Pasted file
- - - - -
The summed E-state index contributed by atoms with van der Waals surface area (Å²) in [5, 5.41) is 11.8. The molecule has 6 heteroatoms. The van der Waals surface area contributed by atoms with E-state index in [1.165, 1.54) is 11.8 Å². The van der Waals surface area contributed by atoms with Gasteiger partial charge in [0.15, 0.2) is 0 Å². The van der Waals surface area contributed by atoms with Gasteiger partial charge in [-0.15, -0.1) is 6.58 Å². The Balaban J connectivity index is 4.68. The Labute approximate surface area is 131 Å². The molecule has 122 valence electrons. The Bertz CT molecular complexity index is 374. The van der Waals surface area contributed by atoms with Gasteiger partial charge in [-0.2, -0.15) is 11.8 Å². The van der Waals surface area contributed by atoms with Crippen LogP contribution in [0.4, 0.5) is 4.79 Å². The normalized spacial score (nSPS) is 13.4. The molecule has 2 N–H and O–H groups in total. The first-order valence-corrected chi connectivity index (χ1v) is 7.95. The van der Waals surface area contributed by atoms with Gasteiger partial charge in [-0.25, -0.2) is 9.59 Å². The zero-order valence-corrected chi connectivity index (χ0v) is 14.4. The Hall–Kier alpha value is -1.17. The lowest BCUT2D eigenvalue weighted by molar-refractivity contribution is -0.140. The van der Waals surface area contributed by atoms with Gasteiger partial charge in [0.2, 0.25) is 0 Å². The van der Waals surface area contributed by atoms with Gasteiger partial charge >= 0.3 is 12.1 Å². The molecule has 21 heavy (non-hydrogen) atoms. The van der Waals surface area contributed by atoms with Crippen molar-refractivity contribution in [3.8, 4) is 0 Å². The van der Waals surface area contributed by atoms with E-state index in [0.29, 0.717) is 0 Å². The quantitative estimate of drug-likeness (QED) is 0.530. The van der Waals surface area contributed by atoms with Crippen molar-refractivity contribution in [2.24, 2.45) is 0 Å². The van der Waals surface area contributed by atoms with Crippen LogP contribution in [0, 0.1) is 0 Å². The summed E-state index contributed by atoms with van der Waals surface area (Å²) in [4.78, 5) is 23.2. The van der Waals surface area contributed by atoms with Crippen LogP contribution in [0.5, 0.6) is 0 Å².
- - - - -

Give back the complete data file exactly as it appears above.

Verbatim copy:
The summed E-state index contributed by atoms with van der Waals surface area (Å²) in [5, 5.41) is 11.8. The molecule has 6 heteroatoms. The van der Waals surface area contributed by atoms with E-state index in [1.165, 1.54) is 11.8 Å². The van der Waals surface area contributed by atoms with Gasteiger partial charge in [0.15, 0.2) is 0 Å². The van der Waals surface area contributed by atoms with Gasteiger partial charge in [-0.15, -0.1) is 6.58 Å². The Balaban J connectivity index is 4.68. The Labute approximate surface area is 131 Å². The molecule has 122 valence electrons. The Bertz CT molecular complexity index is 374. The van der Waals surface area contributed by atoms with Gasteiger partial charge in [-0.2, -0.15) is 11.8 Å². The van der Waals surface area contributed by atoms with Crippen LogP contribution in [0.4, 0.5) is 4.79 Å². The normalized spacial score (nSPS) is 13.4. The molecule has 2 N–H and O–H groups in total. The first-order valence-corrected chi connectivity index (χ1v) is 7.95. The van der Waals surface area contributed by atoms with Gasteiger partial charge in [-0.25, -0.2) is 9.59 Å². The zero-order valence-corrected chi connectivity index (χ0v) is 14.4. The Hall–Kier alpha value is -1.17. The lowest BCUT2D eigenvalue weighted by molar-refractivity contribution is -0.140. The van der Waals surface area contributed by atoms with Gasteiger partial charge in [0.2, 0.25) is 0 Å². The van der Waals surface area contributed by atoms with Gasteiger partial charge >= 0.3 is 12.1 Å². The molecule has 21 heavy (non-hydrogen) atoms. The van der Waals surface area contributed by atoms with Crippen molar-refractivity contribution in [3.8, 4) is 0 Å². The van der Waals surface area contributed by atoms with E-state index in [0.29, 0.717) is 0 Å². The quantitative estimate of drug-likeness (QED) is 0.530. The van der Waals surface area contributed by atoms with Crippen molar-refractivity contribution in [2.24, 2.45) is 0 Å². The van der Waals surface area contributed by atoms with Crippen LogP contribution in [0, 0.1) is 0 Å². The summed E-state index contributed by atoms with van der Waals surface area (Å²) in [4.78, 5) is 23.2. The van der Waals surface area contributed by atoms with Crippen LogP contribution in [0.5, 0.6) is 0 Å².